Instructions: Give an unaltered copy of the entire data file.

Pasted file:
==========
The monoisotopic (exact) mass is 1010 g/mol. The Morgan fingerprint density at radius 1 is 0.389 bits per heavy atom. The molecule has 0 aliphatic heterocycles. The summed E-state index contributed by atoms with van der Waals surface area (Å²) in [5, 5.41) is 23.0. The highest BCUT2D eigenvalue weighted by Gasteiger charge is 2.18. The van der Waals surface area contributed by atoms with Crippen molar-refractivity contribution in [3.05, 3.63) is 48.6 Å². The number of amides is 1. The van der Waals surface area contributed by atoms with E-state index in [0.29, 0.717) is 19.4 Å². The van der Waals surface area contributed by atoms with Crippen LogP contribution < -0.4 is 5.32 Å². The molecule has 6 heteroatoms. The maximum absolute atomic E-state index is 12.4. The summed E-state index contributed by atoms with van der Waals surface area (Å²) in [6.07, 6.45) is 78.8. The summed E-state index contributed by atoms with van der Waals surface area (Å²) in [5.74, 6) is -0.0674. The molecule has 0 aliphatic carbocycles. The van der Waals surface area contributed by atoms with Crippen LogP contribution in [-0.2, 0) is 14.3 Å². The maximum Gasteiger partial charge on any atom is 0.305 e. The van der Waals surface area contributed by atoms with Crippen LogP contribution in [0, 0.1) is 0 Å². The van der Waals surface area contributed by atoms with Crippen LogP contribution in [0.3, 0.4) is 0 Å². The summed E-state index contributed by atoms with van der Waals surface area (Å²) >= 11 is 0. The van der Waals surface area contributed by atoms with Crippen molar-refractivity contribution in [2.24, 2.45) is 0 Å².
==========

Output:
The monoisotopic (exact) mass is 1010 g/mol. The Morgan fingerprint density at radius 1 is 0.389 bits per heavy atom. The molecule has 0 aliphatic heterocycles. The summed E-state index contributed by atoms with van der Waals surface area (Å²) in [5, 5.41) is 23.0. The highest BCUT2D eigenvalue weighted by Gasteiger charge is 2.18. The van der Waals surface area contributed by atoms with Crippen molar-refractivity contribution in [3.05, 3.63) is 48.6 Å². The number of amides is 1. The van der Waals surface area contributed by atoms with E-state index in [0.29, 0.717) is 19.4 Å². The van der Waals surface area contributed by atoms with Crippen LogP contribution < -0.4 is 5.32 Å². The molecule has 6 heteroatoms. The maximum absolute atomic E-state index is 12.4. The summed E-state index contributed by atoms with van der Waals surface area (Å²) in [6.07, 6.45) is 78.8. The summed E-state index contributed by atoms with van der Waals surface area (Å²) in [5.74, 6) is -0.0674. The molecule has 0 aliphatic carbocycles. The van der Waals surface area contributed by atoms with Crippen LogP contribution in [-0.2, 0) is 14.3 Å². The maximum Gasteiger partial charge on any atom is 0.305 e. The van der Waals surface area contributed by atoms with Crippen LogP contribution in [0, 0.1) is 0 Å². The van der Waals surface area contributed by atoms with Crippen LogP contribution in [0.3, 0.4) is 0 Å². The summed E-state index contributed by atoms with van der Waals surface area (Å²) >= 11 is 0. The van der Waals surface area contributed by atoms with Crippen molar-refractivity contribution in [2.24, 2.45) is 0 Å².